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Let's assume I have local measurements of the temperature, wind speed, air pressure, humidity and so on, in the form of time series, and thats all I know from the world. From time to time, a tornado goes over my probe.

Because a tornado is not just a random stuff, there is a pattern, that a trained eye can recognize in the time series... some changes in the temperature, wind speed etc. correlated together in some fashion, with unpredictable fluctuations around.

I'd like to do that in some automatic way to recognize intervals in the times series that would corresponds to periods when a tornado was "seen" by my detector.

Which machine learning method would be more appropriate to recognize them, and give me some corresponding "reliability coef".

Note that, because the tornado is a inherently unsteady object, which furthermore moves in some erratic way, the detector do not always see the same variations of temperature, wind speed etc. as the tornado can move back and forth over the detector, locally changes its shape etc. I guess what I want to say is that the time series measurements do not correspond to the actual spatial profiles of these quantities one could plot in the "rest frame" of the tornado. However, it always see "kind of" the same features with some randomness around that my eye alone would recognize, and which makes me think it is an appropriate task for ML.

Other question : is there a python ML library that would implement the recommended method? (PyBrain, Scikit ? ...?)

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2 Answers 2

It's probably possible to extract some time-series features over moving windows over your data, label manually some events as positive examples of tornado occurrences and treat the rest of the samples as negative and then fit a classifier to tell apart positive tornado event from random weather conditions as measured from your sensors.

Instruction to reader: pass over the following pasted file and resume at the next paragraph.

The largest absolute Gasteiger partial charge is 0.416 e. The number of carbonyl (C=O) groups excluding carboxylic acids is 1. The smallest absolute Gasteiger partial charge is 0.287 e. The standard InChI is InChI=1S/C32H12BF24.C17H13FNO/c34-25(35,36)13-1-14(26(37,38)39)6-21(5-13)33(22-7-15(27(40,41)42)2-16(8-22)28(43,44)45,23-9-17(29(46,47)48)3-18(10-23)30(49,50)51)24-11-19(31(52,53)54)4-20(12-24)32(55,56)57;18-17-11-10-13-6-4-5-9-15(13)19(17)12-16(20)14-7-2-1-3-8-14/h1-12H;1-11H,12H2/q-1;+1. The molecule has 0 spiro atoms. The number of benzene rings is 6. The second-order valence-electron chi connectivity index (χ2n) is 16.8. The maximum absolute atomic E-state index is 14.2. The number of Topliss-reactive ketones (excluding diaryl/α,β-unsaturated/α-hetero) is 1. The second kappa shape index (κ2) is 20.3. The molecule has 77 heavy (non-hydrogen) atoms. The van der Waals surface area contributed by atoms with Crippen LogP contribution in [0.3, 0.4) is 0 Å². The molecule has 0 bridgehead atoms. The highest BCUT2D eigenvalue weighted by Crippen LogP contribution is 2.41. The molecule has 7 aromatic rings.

How many such events do you have in your data? If think you would require at least 100 tornado events to be able to train a reliable enough model with a good enough estimation of its predictive accuracy.

Would be open to distribute this dataset publicly, e.g. on http://figshare.com?

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I agree that this is the way to go. You could easily apply a neural network to this problem. –  Narthring Jan 5 '13 at 2:07
    
If the OP is new to machine learning if would advise him/her to start with other models such as penalized linear classifiers (e.g. linear suppor vector machines or logistic regression), Support Vector Machines or Random Forests. Those models are simpler to use correctly (less hyperparameters to grid search) than neural networks. Be careful though that both logistic regression, support vector machines and neural networks need input scaling (e.g. to the [0-1] range for instance). Input scaling is not required (both does not hurt) when using random forests. –  ogrisel Jan 5 '13 at 16:53

There are a wide variety of machine learning algorithms. The information you have provided does not suggest any one group of algorithms as superior without further investigation. An extended time series does suggest that you may need an algorithm to create reduced feature vectors. A neural network will not automatically provide you with a reliability coefficient. If you are willing to distribute a dataset publicly of several hundred random positive and negative examples then it's likely a number of different groups would apply various algorithms over time. Various "contest" sites exist which would speed up this process.

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